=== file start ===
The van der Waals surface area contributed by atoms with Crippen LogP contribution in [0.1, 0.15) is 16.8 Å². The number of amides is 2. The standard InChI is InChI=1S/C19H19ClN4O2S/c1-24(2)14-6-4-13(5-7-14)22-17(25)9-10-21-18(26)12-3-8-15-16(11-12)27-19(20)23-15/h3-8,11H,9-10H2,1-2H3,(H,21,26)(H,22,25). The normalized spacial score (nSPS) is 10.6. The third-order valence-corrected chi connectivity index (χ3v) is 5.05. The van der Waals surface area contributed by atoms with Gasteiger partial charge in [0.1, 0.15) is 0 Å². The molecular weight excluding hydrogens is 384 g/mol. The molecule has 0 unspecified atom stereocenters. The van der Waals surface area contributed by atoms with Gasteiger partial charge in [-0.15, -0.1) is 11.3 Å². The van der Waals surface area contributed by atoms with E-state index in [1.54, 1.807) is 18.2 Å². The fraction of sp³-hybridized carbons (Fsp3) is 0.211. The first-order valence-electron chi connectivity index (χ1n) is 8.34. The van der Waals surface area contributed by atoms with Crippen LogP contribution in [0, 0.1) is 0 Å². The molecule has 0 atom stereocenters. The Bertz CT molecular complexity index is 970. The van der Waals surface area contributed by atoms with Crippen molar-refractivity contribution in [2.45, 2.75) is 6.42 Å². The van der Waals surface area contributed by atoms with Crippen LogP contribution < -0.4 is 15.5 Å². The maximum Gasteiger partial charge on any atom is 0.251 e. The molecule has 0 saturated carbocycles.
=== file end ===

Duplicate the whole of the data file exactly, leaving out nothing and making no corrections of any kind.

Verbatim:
The van der Waals surface area contributed by atoms with Crippen LogP contribution in [0.1, 0.15) is 16.8 Å². The number of amides is 2. The standard InChI is InChI=1S/C19H19ClN4O2S/c1-24(2)14-6-4-13(5-7-14)22-17(25)9-10-21-18(26)12-3-8-15-16(11-12)27-19(20)23-15/h3-8,11H,9-10H2,1-2H3,(H,21,26)(H,22,25). The normalized spacial score (nSPS) is 10.6. The third-order valence-corrected chi connectivity index (χ3v) is 5.05. The van der Waals surface area contributed by atoms with Gasteiger partial charge in [0.1, 0.15) is 0 Å². The molecular weight excluding hydrogens is 384 g/mol. The molecule has 0 unspecified atom stereocenters. The van der Waals surface area contributed by atoms with Gasteiger partial charge in [-0.15, -0.1) is 11.3 Å². The van der Waals surface area contributed by atoms with E-state index in [1.54, 1.807) is 18.2 Å². The fraction of sp³-hybridized carbons (Fsp3) is 0.211. The first-order valence-electron chi connectivity index (χ1n) is 8.34. The van der Waals surface area contributed by atoms with Crippen LogP contribution in [0, 0.1) is 0 Å². The molecule has 0 atom stereocenters. The Bertz CT molecular complexity index is 970. The van der Waals surface area contributed by atoms with Crippen molar-refractivity contribution in [2.45, 2.75) is 6.42 Å². The van der Waals surface area contributed by atoms with Crippen LogP contribution < -0.4 is 15.5 Å². The maximum Gasteiger partial charge on any atom is 0.251 e. The molecule has 0 saturated carbocycles.